This is a guest post by Will Raderman (@RadWill_), Alexandra Skinner (@alexskinnermph), and Julia Raifman (@JuliaRaifman). Will Raderman is a research fellow at Boston University School of Public Health. Alexandra Skinner is a research fellow at Boston University School of Public Health. Julia Raifman is an Assistant Professor at Boston University School of Public Health.
We rarely see the impact of policies reflected in data in real time. The COVID-19 pandemic changed that. In the present moment, a range of government, private, and academic sources catalogue household-level health and economic information to enable rapid policy analysis and response. To continue promoting periodic findings, identifying vulnerable populations, and maintaining a focus on public health, frequent national data collection needs to be improved and expanded permanently.
Knowledge accumulates over time, facilitating new advancements and advocacy. While mRNA biotechnology was not usable decades ago, years of public research helped unlock highly effective COVID-19 vaccines. The same can be true for advancing effective socioeconomic policies. More national, standardized data like the Census Bureau’s Household Pulse Survey will accelerate progress. At the same time, there are significant issues with national data sources. For instance, COVID-19 data reported by the CDC faced notable quality issues and inconsistencies between states.
Policymakers can’t address problems that they don’t know exist. Researchers can’t identify problems and solutions without adequate data. We can better study how policies impact population health and inform legislative action with greater federal funding dedicated to wide-ranging, systematized population surveys.
Broader data collection enables more findings and policy development
Evidence-based research is at the core of effective policy action. Surveillance data indicates what problems families face, who is most affected, and which interventions can best promote health and economic well-being. These collections can inform policy responses by reporting information on the demographics disproportionately affected by socioeconomic disruptions. Race and ethnicity, age, gender, sexual orientation, household composition, and work occupation all provide valuable details on who has been left behind by past and present legislative choices.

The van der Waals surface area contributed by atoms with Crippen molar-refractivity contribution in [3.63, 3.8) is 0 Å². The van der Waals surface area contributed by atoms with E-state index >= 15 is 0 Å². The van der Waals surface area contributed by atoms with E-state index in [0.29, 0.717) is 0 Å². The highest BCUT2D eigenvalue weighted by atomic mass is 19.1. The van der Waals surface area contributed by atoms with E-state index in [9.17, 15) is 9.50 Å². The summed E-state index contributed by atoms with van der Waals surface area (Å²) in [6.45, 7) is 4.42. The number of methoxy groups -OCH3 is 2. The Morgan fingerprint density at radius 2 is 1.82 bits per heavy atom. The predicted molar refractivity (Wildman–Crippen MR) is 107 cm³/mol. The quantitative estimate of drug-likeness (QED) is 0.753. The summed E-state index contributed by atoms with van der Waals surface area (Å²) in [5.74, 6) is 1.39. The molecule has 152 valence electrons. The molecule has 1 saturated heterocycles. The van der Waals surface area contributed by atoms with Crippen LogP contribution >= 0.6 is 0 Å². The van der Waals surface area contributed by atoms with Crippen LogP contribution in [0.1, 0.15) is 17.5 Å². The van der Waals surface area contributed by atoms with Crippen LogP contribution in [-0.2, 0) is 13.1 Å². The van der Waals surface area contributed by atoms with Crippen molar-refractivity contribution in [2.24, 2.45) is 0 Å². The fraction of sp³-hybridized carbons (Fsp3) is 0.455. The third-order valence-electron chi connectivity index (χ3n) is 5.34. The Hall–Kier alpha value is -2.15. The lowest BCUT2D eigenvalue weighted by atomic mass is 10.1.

Since March 2020, COVID-19 cases and deaths, changes in employment, and food and housing security have been tracked periodically with detailed demographic information through surveys like the Both cumulative statistical compilations and representative surveillance polling have been instrumental to analyses. Our team has recorded over 200 state-level policies in the COVID-19 US State Policy (CUSP) database to further research and journalistic investigations. We have learned a number of policy lessons, from the health protections of eviction moratoria to the food security benefits of social insurance expansions. Not to be forgotten is the importance of documented evidence to these insights.